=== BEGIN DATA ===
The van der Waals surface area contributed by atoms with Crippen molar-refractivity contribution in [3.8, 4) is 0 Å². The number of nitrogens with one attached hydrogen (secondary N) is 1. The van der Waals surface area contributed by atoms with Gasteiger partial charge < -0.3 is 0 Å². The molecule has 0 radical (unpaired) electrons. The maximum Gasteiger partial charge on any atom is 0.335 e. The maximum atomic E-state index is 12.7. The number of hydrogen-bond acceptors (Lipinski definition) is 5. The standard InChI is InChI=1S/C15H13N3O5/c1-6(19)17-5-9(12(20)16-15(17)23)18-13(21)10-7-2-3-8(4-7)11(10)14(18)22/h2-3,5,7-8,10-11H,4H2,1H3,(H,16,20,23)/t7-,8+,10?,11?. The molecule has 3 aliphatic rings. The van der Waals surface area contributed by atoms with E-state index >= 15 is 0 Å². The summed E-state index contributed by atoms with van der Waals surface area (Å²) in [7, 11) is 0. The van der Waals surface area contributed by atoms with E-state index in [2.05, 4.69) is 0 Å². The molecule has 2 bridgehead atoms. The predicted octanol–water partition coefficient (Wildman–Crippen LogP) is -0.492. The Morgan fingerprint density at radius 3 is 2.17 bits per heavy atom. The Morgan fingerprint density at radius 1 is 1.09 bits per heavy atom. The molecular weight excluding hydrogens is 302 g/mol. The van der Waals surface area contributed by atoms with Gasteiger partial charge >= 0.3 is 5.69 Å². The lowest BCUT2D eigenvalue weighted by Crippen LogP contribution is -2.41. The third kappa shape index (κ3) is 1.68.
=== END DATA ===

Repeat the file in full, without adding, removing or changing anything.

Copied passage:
The van der Waals surface area contributed by atoms with Crippen molar-refractivity contribution in [3.8, 4) is 0 Å². The number of nitrogens with one attached hydrogen (secondary N) is 1. The van der Waals surface area contributed by atoms with Gasteiger partial charge < -0.3 is 0 Å². The molecule has 0 radical (unpaired) electrons. The maximum Gasteiger partial charge on any atom is 0.335 e. The maximum atomic E-state index is 12.7. The number of hydrogen-bond acceptors (Lipinski definition) is 5. The standard InChI is InChI=1S/C15H13N3O5/c1-6(19)17-5-9(12(20)16-15(17)23)18-13(21)10-7-2-3-8(4-7)11(10)14(18)22/h2-3,5,7-8,10-11H,4H2,1H3,(H,16,20,23)/t7-,8+,10?,11?. The molecule has 3 aliphatic rings. The van der Waals surface area contributed by atoms with E-state index >= 15 is 0 Å². The summed E-state index contributed by atoms with van der Waals surface area (Å²) in [7, 11) is 0. The van der Waals surface area contributed by atoms with E-state index in [2.05, 4.69) is 0 Å². The molecule has 2 bridgehead atoms. The predicted octanol–water partition coefficient (Wildman–Crippen LogP) is -0.492. The Morgan fingerprint density at radius 3 is 2.17 bits per heavy atom. The Morgan fingerprint density at radius 1 is 1.09 bits per heavy atom. The molecular weight excluding hydrogens is 302 g/mol. The van der Waals surface area contributed by atoms with Gasteiger partial charge >= 0.3 is 5.69 Å². The lowest BCUT2D eigenvalue weighted by Crippen LogP contribution is -2.41. The third kappa shape index (κ3) is 1.68.